While this looks like a beautiful brass object, it’s actually used for a fairly gruesome purpose. It’s used to press a duck or lobster carcass to create gourmet French dishes.
WiseGeek has a good description of how this is used.
A duck press, incidentally, is usually made of brass or another heavy-weight metal. It stands about 20 inches (51 centimeters) tall and weighs somewhere around 25 pounds (11.3 kilograms). The press has a heavy disc attached to a turning screw, which ratchets the disc down into a container. The truly macabre ones stand on brass webbed duck feet.
After the duck carcass is placed inside the duck press, the waiter screws the metal disc down, down, down, pressing the carcass flat, in order to extract all the remaining juices and marrow. When this gruesome task has been accomplished, the waiter adds those juices to the wine reduction, along with a little brandy or cognac, and some butter. The resulting sauce and duck breast slices are then presented to the diner, along with the duck legs, with perhaps a shaving or two of truffle.
A man named Mechenet introduced the recipe in Paris in the early 1800s. It was a hit. Chef Frèdèric of the restaurant La Tour d’ Argent copied the recipe and even went so far as to number the pressed ducks served in his restaurant, since it was the establishment’s signature dish. Over 1 million pressed ducks have been served at La Tour d’Argent, which is still open.
What is a Duck Press? – WiseGeek
FXCuisine has an illustrated guide to duck press usage at La Tour d’Argent: Duck Tour d’Argent. Another good description comes from Cooking Issues: Pressed Duck: A Photo Diary.
Larousse Gastronomique is the bible of French cuisine. Here’s how they describe the press
This wonderful recipe was created at the beginning of the 19th century by a restaurateur from Rouen named Mèchenet. This recipe for pressed duck owed much of its success to the Duke of Chartres, who commended it highly in Paris. When the renowned cook Frèdèric took over the restaurant La Tour d’ Argent, he began numbering all the pressed ducks that he served, intending to make the dish the specialty of his restaurant. By the end of 1996, a million had been served; #328 was served to Edward Vll, the Prince of Wales. In 1890, #33,642 was provided for Theodore Roosevelt and #253,652 for Charlie Chaplin.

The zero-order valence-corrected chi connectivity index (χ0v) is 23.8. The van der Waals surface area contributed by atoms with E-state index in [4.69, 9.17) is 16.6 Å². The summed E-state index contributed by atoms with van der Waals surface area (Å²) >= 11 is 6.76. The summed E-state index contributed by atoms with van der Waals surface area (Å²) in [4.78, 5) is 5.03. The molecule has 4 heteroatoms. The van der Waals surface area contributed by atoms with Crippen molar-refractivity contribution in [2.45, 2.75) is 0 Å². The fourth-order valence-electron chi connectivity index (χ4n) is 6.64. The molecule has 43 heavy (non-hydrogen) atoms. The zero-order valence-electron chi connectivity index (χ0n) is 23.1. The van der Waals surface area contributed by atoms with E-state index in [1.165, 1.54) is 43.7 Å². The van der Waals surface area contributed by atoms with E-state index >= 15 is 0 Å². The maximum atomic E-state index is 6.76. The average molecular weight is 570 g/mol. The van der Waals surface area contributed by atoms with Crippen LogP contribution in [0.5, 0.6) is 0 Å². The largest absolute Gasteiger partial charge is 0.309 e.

Pressed duck is prepared in front of the customer. Thin slices of breast are cut from the bird and placed in a dish of well-reduced red wine standing on a hotplate. The rest of the duck except for the legs, which are served grilled, is pressed in a
special screw press. The juice obtained is flavoured with Cognac, thickened with butter and poured over the aiguillettes, (the slices of breast) which finish cooking in the sauce.
You could fly to Paris to enjoy this meal for around 100 euros or you could buy this lovely press on Amazon for about $2,200. That’s a discount of over $1,200! That’s a bargain compared to the cost of flying and hotel.
- La Tour d’Argent
- +33 (0) 1 43 54 23 31
- 15-17 Quai de Tournelle
- 75005 Paris
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- Grilled Duck Breast (winebookclub.org)